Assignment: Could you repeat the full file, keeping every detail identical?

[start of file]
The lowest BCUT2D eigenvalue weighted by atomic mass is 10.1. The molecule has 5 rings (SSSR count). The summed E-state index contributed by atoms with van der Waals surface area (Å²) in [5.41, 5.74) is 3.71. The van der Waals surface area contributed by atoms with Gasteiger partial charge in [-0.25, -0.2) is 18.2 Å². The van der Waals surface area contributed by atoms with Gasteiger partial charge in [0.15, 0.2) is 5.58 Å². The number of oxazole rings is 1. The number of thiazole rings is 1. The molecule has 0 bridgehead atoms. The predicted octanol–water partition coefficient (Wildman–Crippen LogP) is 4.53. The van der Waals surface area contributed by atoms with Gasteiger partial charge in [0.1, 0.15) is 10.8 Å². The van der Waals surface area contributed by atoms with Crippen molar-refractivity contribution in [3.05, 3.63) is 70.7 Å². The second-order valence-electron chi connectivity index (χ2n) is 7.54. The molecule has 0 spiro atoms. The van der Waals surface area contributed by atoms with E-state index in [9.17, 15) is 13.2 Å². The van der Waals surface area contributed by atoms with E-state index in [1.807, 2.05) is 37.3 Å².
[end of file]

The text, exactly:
The lowest BCUT2D eigenvalue weighted by atomic mass is 10.1. The molecule has 5 rings (SSSR count). The summed E-state index contributed by atoms with van der Waals surface area (Å²) in [5.41, 5.74) is 3.71. The van der Waals surface area contributed by atoms with Gasteiger partial charge in [-0.25, -0.2) is 18.2 Å². The van der Waals surface area contributed by atoms with Gasteiger partial charge in [0.15, 0.2) is 5.58 Å². The number of oxazole rings is 1. The number of thiazole rings is 1. The molecule has 0 bridgehead atoms. The predicted octanol–water partition coefficient (Wildman–Crippen LogP) is 4.53. The van der Waals surface area contributed by atoms with Gasteiger partial charge in [0.1, 0.15) is 10.8 Å². The van der Waals surface area contributed by atoms with Crippen molar-refractivity contribution in [3.05, 3.63) is 70.7 Å². The second-order valence-electron chi connectivity index (χ2n) is 7.54. The molecule has 0 spiro atoms. The van der Waals surface area contributed by atoms with E-state index in [9.17, 15) is 13.2 Å². The van der Waals surface area contributed by atoms with E-state index in [1.807, 2.05) is 37.3 Å².